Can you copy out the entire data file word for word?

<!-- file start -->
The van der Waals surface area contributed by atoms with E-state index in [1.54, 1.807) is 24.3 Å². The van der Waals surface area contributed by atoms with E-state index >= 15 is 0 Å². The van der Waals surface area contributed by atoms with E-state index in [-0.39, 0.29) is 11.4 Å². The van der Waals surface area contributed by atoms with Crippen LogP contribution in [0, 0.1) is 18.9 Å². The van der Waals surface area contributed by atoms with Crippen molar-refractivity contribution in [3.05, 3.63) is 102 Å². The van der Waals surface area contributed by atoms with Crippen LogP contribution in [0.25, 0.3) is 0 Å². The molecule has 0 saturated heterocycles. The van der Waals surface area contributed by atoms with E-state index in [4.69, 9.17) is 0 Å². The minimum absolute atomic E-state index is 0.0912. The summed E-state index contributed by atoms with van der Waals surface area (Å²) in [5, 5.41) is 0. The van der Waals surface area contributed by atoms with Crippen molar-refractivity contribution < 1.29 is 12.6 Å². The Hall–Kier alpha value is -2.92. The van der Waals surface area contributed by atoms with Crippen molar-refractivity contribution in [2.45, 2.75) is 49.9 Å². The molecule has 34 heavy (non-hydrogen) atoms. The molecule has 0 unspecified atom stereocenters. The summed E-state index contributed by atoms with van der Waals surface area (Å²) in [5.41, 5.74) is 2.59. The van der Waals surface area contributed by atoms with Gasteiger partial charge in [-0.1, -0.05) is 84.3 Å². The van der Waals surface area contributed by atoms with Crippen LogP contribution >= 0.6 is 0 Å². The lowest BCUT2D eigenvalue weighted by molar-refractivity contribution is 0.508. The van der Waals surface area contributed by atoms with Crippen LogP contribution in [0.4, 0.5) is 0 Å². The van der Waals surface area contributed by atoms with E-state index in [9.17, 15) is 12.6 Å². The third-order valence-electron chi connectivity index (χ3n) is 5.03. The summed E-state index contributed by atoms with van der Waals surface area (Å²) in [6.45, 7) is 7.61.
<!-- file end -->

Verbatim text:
The van der Waals surface area contributed by atoms with E-state index in [1.54, 1.807) is 24.3 Å². The van der Waals surface area contributed by atoms with E-state index >= 15 is 0 Å². The van der Waals surface area contributed by atoms with E-state index in [-0.39, 0.29) is 11.4 Å². The van der Waals surface area contributed by atoms with Crippen LogP contribution in [0, 0.1) is 18.9 Å². The van der Waals surface area contributed by atoms with Crippen molar-refractivity contribution in [3.05, 3.63) is 102 Å². The van der Waals surface area contributed by atoms with Crippen LogP contribution in [0.25, 0.3) is 0 Å². The molecule has 0 saturated heterocycles. The van der Waals surface area contributed by atoms with E-state index in [4.69, 9.17) is 0 Å². The minimum absolute atomic E-state index is 0.0912. The summed E-state index contributed by atoms with van der Waals surface area (Å²) in [5, 5.41) is 0. The van der Waals surface area contributed by atoms with Crippen molar-refractivity contribution < 1.29 is 12.6 Å². The Hall–Kier alpha value is -2.92. The van der Waals surface area contributed by atoms with Crippen molar-refractivity contribution in [2.45, 2.75) is 49.9 Å². The molecule has 34 heavy (non-hydrogen) atoms. The molecule has 0 unspecified atom stereocenters. The summed E-state index contributed by atoms with van der Waals surface area (Å²) in [5.41, 5.74) is 2.59. The van der Waals surface area contributed by atoms with Gasteiger partial charge in [-0.1, -0.05) is 84.3 Å². The van der Waals surface area contributed by atoms with Crippen LogP contribution >= 0.6 is 0 Å². The lowest BCUT2D eigenvalue weighted by molar-refractivity contribution is 0.508. The van der Waals surface area contributed by atoms with Crippen LogP contribution in [0.4, 0.5) is 0 Å². The van der Waals surface area contributed by atoms with E-state index in [9.17, 15) is 12.6 Å². The third-order valence-electron chi connectivity index (χ3n) is 5.03. The summed E-state index contributed by atoms with van der Waals surface area (Å²) in [6.45, 7) is 7.61.